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Definition Edit

Neo-mercantilism is a policy regime that encourages exports, discourages imports, controls capital movement, and centralizes currency decisions in the hands of a central government. The objective of neo-mercantilist policies is to increase the level of foreign reserves held by the government, allowing more effective monetary policy and fiscal policy.

Countries such as China and South Korea employ a powerful combination of state subsidies, national standards, preferential government procurement for national firms, and requirements for technology transfer to drive the growth of nationally- based innovation. . . . In the United States, trade and investment policy is predicated on the faith that open markets foster innovation. What's more, U.S. trade policy is ill-equipped to avert the serious damage neo-mercantilism inflicts on U.S. industries until it is too late, such as when heavily subsidized competition of a given product forces American manufacturers to shut domestic production.[1]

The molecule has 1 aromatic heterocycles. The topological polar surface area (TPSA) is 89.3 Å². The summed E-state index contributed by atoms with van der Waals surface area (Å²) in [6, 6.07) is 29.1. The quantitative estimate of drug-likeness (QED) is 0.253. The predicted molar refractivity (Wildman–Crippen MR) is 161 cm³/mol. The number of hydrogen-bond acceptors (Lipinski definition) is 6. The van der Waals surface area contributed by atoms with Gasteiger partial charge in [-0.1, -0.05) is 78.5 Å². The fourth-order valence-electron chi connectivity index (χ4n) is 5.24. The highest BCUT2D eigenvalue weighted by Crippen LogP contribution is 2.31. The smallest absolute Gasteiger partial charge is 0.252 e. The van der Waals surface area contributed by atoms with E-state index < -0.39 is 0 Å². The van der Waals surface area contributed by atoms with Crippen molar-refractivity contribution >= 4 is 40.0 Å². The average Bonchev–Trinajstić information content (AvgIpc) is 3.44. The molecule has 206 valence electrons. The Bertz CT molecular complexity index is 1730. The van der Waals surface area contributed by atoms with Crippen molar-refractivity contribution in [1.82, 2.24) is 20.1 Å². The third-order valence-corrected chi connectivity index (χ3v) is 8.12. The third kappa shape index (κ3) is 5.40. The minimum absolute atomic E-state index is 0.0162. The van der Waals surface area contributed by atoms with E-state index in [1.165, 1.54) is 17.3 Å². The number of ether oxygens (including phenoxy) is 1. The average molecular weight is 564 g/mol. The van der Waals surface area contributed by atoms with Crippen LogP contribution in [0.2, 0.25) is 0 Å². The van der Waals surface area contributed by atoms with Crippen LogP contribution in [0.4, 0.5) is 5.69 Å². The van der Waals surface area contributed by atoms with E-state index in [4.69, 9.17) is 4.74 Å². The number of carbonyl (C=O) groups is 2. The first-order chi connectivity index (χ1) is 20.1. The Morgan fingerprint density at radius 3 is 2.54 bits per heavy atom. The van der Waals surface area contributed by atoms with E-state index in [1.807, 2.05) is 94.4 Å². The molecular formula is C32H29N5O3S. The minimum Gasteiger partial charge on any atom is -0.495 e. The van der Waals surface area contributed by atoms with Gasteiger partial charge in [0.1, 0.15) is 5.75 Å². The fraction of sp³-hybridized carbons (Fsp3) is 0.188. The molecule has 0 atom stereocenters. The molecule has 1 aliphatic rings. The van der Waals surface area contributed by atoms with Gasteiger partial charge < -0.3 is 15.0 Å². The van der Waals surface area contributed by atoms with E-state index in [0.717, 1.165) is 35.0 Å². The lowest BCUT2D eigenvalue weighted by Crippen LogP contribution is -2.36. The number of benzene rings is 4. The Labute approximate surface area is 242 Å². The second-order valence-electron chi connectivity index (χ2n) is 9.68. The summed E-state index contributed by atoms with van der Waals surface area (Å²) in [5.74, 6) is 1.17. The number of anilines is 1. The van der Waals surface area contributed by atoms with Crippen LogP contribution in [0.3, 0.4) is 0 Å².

References Edit

  1. Rising to the Challenge: U.S. Innovation Policy for Global Economy, at 5.

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